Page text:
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Indirect Contractor to Direct Contractor

Greetings - question for you...
I do some "side work" (10 hours per week) supporting sharepoint for a company.  I got this gig through a recruiting firm, who collects my hours and timesheet each week, then deposits the funds in my account on Friday.  Since starting this gig, I've now gotten some other clients as a direct contractor (ie. no help from a recruiter, just direct through me as a 1099 under my own "doing business as").

To the point - the manager at the side gig had previously tried to hire me, but it didn't work out.  This is how he came to have me help him on the side till he finds a full time person.  In the meantime, he's been looking for a full time person, but still hasn't found one that's a good fit.  Some of our recent discussions have bordered on the topic of possibly going direct to me instead of the recruiting firm.  This is a NO-NO due to the no-compete terms which require me to not compete with the recruiter for 1 full year.  There are, however, clauses in the no-compete for when the client wants to hire me as a full-time employee, but nothing about hiring me as a "direct" contractor.  

Has anyone been presented with this scenario (Contractor through recruiting firm wanting to convert to DIRECT 1099 contractor to the client) before?  My default is to just continue working through the recruiter and not stir up the hornets nest of contract law.  I was however, wondering if anyone else ever went through a scenario, and was able to buy out (or have the client buy-out) their contract with the recruiter much like what would happen if the client hired me as an employee.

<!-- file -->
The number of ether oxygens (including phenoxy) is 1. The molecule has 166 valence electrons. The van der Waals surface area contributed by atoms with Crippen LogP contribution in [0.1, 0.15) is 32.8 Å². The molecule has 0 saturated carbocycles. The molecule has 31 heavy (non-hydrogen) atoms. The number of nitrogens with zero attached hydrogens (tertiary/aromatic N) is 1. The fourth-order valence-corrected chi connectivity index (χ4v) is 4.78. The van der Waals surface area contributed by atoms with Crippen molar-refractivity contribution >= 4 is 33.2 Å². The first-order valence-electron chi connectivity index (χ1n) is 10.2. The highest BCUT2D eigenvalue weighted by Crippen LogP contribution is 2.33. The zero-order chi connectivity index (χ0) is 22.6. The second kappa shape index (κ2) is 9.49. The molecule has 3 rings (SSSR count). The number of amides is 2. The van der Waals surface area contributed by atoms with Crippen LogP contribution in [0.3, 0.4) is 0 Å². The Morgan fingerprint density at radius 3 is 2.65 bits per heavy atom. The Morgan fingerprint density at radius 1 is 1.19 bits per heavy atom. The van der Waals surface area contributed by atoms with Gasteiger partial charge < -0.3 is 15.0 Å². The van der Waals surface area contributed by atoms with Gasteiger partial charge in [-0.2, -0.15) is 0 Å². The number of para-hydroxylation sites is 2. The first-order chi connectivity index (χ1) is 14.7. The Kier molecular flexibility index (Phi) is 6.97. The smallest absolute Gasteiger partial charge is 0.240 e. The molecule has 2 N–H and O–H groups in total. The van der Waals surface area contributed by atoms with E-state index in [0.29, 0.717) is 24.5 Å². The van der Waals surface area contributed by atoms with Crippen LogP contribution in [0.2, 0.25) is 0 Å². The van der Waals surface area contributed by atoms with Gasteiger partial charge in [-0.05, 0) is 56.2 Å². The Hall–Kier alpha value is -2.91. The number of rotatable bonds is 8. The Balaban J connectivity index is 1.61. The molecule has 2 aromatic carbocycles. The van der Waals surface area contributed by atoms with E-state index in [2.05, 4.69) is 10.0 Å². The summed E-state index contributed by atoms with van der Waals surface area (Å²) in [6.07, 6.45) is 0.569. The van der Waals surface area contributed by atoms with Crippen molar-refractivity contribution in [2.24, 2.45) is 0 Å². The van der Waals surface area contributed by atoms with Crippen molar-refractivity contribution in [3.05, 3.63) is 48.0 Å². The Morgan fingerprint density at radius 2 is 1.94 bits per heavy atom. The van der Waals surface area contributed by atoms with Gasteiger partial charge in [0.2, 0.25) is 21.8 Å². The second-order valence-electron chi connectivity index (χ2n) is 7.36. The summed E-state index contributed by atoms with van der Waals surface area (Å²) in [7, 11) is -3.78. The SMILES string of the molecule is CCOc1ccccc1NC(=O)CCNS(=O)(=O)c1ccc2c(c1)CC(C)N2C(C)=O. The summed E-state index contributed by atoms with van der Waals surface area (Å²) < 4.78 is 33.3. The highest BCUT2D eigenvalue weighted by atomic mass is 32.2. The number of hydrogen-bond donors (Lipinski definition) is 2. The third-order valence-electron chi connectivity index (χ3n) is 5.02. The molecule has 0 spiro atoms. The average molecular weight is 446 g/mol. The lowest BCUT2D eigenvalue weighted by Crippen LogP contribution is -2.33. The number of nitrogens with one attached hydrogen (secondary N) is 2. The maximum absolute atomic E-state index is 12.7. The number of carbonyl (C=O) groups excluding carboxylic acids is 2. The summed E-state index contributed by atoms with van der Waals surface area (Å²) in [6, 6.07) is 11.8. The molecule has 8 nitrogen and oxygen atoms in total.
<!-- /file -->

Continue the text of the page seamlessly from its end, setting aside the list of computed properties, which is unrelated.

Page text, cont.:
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Hi Aman, thanks for chiming in.  Question about your "boat."  

1) Do you have to wait 1 year with NO CLIENT CONTACT, then your no-compete expires?  .....or

2) Can you be doing work for 1 year with that client (through the middle man), then after 1 year flip over direct overnight?

I believe mine is the former, and it's what I told the client manager.  Of course, this means that it's hopeless in the short run as most people cannot look out as far as 1 year, and think they'll hire someone else by that time.  Reality is 1 year flies by pretty fast.

Anyway, which is yours?


Hi crmsharepoint,

             Sorry I didnt see your comment before.

 >> 1) Do you have to wait 1 year with NO CLIENT CONTACT, then your no-compete expires?
        No, 1 year non compete means, I cant join Client directly without giving him services for 1 year through the middle vendor.

>> I will work for 1 year, and as soon as I get done with 1 year/2000 hrs, I can join client the very next day.

     You are right, 1 year flies by very very fast :)
Having used to work for a recruiting agency - I'd say you probably have some options related to joining your direct client on a F/T basis or through 'Direct 1099' as you mentioned.

Some companies offer the option for a contractor transition to a FTE (Full time employee) before completion of the contract through a buy-out that is usually around 20% of the full contract value.  Depending on the agency's mark-up on top of your hourly rate and the length left on your individual contract this might be a more economical option for the direct employer.  

There are lots of recruitment companies and every one likely has different terms and conditions included in their contracts.  Depending on how urgent the matter is to you personally, it might also be worthwhile to consult a lawyer to explore your options from a legal standpoint.

Hope this was helpful!